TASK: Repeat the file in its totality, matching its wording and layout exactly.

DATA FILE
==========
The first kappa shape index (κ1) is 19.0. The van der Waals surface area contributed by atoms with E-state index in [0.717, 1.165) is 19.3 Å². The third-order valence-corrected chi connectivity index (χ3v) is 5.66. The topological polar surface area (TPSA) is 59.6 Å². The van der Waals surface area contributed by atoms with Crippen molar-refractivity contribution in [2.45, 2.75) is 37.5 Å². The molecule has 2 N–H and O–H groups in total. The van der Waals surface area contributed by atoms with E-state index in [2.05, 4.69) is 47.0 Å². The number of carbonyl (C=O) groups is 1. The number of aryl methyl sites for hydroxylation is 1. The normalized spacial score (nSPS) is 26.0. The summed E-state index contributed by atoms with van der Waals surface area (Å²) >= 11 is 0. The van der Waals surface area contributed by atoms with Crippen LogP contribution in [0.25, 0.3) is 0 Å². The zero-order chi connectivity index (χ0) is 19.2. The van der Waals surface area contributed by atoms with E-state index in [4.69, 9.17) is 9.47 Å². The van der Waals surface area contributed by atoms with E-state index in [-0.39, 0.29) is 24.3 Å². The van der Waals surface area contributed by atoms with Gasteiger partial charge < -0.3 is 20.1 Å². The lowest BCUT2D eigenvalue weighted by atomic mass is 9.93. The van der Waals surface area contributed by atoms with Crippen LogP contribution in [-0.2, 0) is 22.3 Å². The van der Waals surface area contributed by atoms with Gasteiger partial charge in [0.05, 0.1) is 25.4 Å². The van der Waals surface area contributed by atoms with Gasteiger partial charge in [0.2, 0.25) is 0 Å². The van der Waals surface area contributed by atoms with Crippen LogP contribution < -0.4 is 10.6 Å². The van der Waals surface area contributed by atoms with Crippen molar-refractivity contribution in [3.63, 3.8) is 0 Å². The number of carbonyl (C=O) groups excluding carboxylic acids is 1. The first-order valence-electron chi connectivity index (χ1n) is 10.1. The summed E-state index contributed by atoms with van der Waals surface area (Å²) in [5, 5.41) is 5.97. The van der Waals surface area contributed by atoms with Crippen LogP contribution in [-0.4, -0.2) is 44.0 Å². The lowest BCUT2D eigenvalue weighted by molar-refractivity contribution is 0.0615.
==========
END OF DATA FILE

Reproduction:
The first kappa shape index (κ1) is 19.0. The van der Waals surface area contributed by atoms with E-state index in [0.717, 1.165) is 19.3 Å². The third-order valence-corrected chi connectivity index (χ3v) is 5.66. The topological polar surface area (TPSA) is 59.6 Å². The van der Waals surface area contributed by atoms with Crippen molar-refractivity contribution in [2.45, 2.75) is 37.5 Å². The molecule has 2 N–H and O–H groups in total. The van der Waals surface area contributed by atoms with E-state index in [2.05, 4.69) is 47.0 Å². The number of carbonyl (C=O) groups is 1. The number of aryl methyl sites for hydroxylation is 1. The normalized spacial score (nSPS) is 26.0. The summed E-state index contributed by atoms with van der Waals surface area (Å²) >= 11 is 0. The van der Waals surface area contributed by atoms with Crippen LogP contribution in [0.25, 0.3) is 0 Å². The zero-order chi connectivity index (χ0) is 19.2. The van der Waals surface area contributed by atoms with E-state index in [4.69, 9.17) is 9.47 Å². The van der Waals surface area contributed by atoms with E-state index in [-0.39, 0.29) is 24.3 Å². The van der Waals surface area contributed by atoms with Gasteiger partial charge < -0.3 is 20.1 Å². The lowest BCUT2D eigenvalue weighted by atomic mass is 9.93. The van der Waals surface area contributed by atoms with Crippen LogP contribution in [-0.2, 0) is 22.3 Å². The van der Waals surface area contributed by atoms with Gasteiger partial charge in [0.05, 0.1) is 25.4 Å². The van der Waals surface area contributed by atoms with Gasteiger partial charge in [0.2, 0.25) is 0 Å². The van der Waals surface area contributed by atoms with Crippen LogP contribution < -0.4 is 10.6 Å². The van der Waals surface area contributed by atoms with Crippen molar-refractivity contribution in [3.63, 3.8) is 0 Å². The number of carbonyl (C=O) groups excluding carboxylic acids is 1. The first-order valence-electron chi connectivity index (χ1n) is 10.1. The summed E-state index contributed by atoms with van der Waals surface area (Å²) in [5, 5.41) is 5.97. The van der Waals surface area contributed by atoms with Crippen LogP contribution in [-0.4, -0.2) is 44.0 Å². The lowest BCUT2D eigenvalue weighted by molar-refractivity contribution is 0.0615.